KOSOVO WAR POETRY contains
Thirty anti-war poems, plus information needed to make sense of the war
Essential background to understanding the conflict and the poetry: The key
facts of the build-up to the war, the misjudgements, deceptions, and the
disastrous outcome for most of the war’s participants.
Powerful poetry and satirical verse explore the propaganda, the human
suffering, the moral arguments, and NATO’s “humanitarian” bombing
“Congratulations. Kosovo War Poetry shows the true situation in the Balkans,”
member of Iris Society of Serbian Poets, Belgrade. (Comment based on the
selection of poems on the web site.)
“Brilliant, especially The Pilot’s Testament” Bruce Kent, Peace Campaigner.
“A wonderful anti-war book . . . I urge everyone to read it,” Alice Mahon, MP, Chair of the
Committee for Peace in the Balkans.
“A remarkable collection of poems . . . expressed uncompromisingly . . . a minor epic.”
Ronald Mallone in Day by Day.
"Powerful and moving." Tony Benn.
"I didn't like all of the poems, but some hit their targets . . . and did make me think
again about that whole sorry and continuing business. In class, this book could
become part of a collection which moved the consideration of war poetry beyond
the classic texts and challenged young adults with other models and contexts which
might develop their own explorations in writing. It also offers a fascinating text in
terms of the interplay of genres." - - Gordon Hodgson, in National Association of
Teachers of English web review on yahoo.co.uk.
From an American Soldier - two letters
Hi! I know you do not know me but I was a female soldier stationed at Guardian
base near Tuzla in Bosnia. I really enjoyed reading your poetry. Your exact words
are words I use to tell my peers, other United States soldiers or NATO troops who
didn't understand what they were doing there. Basically they didn't understand war.
I just want to say after being there I really began to understand war. My first reply to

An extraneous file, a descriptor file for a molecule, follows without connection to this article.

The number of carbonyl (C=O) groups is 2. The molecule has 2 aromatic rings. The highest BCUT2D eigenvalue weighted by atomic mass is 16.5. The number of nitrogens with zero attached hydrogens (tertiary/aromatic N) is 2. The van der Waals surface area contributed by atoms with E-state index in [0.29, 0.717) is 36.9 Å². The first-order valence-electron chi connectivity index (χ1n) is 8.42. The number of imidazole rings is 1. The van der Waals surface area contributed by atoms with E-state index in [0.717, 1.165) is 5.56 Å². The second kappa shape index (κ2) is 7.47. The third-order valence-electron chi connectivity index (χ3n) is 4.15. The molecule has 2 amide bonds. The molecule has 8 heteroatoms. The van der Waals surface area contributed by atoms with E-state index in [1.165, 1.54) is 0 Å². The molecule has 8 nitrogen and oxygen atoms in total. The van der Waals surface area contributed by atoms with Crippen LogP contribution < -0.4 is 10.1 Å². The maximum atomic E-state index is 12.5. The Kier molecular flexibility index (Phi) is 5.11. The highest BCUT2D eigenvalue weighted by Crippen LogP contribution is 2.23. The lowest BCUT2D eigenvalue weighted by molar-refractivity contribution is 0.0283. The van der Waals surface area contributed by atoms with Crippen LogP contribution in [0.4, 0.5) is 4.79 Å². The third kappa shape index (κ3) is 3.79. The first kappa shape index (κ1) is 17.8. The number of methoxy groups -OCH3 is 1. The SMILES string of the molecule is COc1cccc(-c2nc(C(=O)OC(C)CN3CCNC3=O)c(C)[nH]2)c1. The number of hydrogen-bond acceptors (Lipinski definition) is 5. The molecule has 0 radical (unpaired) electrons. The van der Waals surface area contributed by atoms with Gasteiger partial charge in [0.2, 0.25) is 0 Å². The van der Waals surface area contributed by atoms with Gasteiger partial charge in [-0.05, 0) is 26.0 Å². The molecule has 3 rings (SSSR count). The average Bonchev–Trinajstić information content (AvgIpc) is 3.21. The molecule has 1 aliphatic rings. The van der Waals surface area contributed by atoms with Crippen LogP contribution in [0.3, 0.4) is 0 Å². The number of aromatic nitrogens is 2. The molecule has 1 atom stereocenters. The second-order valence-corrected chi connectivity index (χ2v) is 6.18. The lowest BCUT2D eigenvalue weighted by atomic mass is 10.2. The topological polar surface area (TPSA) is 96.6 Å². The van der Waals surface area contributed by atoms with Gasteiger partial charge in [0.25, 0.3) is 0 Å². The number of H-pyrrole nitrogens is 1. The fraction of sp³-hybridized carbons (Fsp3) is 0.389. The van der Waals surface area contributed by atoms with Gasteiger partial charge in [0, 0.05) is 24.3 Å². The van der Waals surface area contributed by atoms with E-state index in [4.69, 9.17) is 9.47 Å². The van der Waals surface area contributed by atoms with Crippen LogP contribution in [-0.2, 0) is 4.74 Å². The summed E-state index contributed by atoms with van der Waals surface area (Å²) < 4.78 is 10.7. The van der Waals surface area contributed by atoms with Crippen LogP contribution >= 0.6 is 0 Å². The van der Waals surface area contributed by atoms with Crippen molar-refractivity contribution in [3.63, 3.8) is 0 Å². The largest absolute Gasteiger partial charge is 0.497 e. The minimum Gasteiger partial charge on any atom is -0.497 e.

myself when I saw all the bombed out homes was what could make a person hate
someone so much. The sad part humans have not evolved into full humans as I
called, in which they get emotionally hijacked by their losses and grief that they want
to hurt the very thing that hurt them. However, as my Social Psychology instructor
put it destroying others is only destroying yourself. As a consequence of being
there, and seeing all the things I saw, less than a year after I got out I suffered a
nervous break down.
Although, it may seem that soldiers may dehumanize people sometimes soldiers
are dehumanized as being people. For example, what impacts people more four
civilians have been killed or four soldiers?
Have a great day. Again I really enjoyed your poetry. I hope you don't mind that I am
using it on Tuesday to teach my college classmates what it feels like to be in war.
At least try.
12 December, 2000
Dear David Roberts,
Thank you so much for writing back. The class loved your poetry.
In response to your question. I am graduating with my BA in Psychology. This is my
final semester I took Child Development from a Global Perspective. That is the
class I used your poetry for. I wrote a research paper on children in war. In fact, I
didn't even realize I was a child soldier when I joined back in 1993, at the age of 17.
Again thank you for your kind letter.
See also item about public readings.
Where to buy Kosovo War Poetry
Main First World War Index
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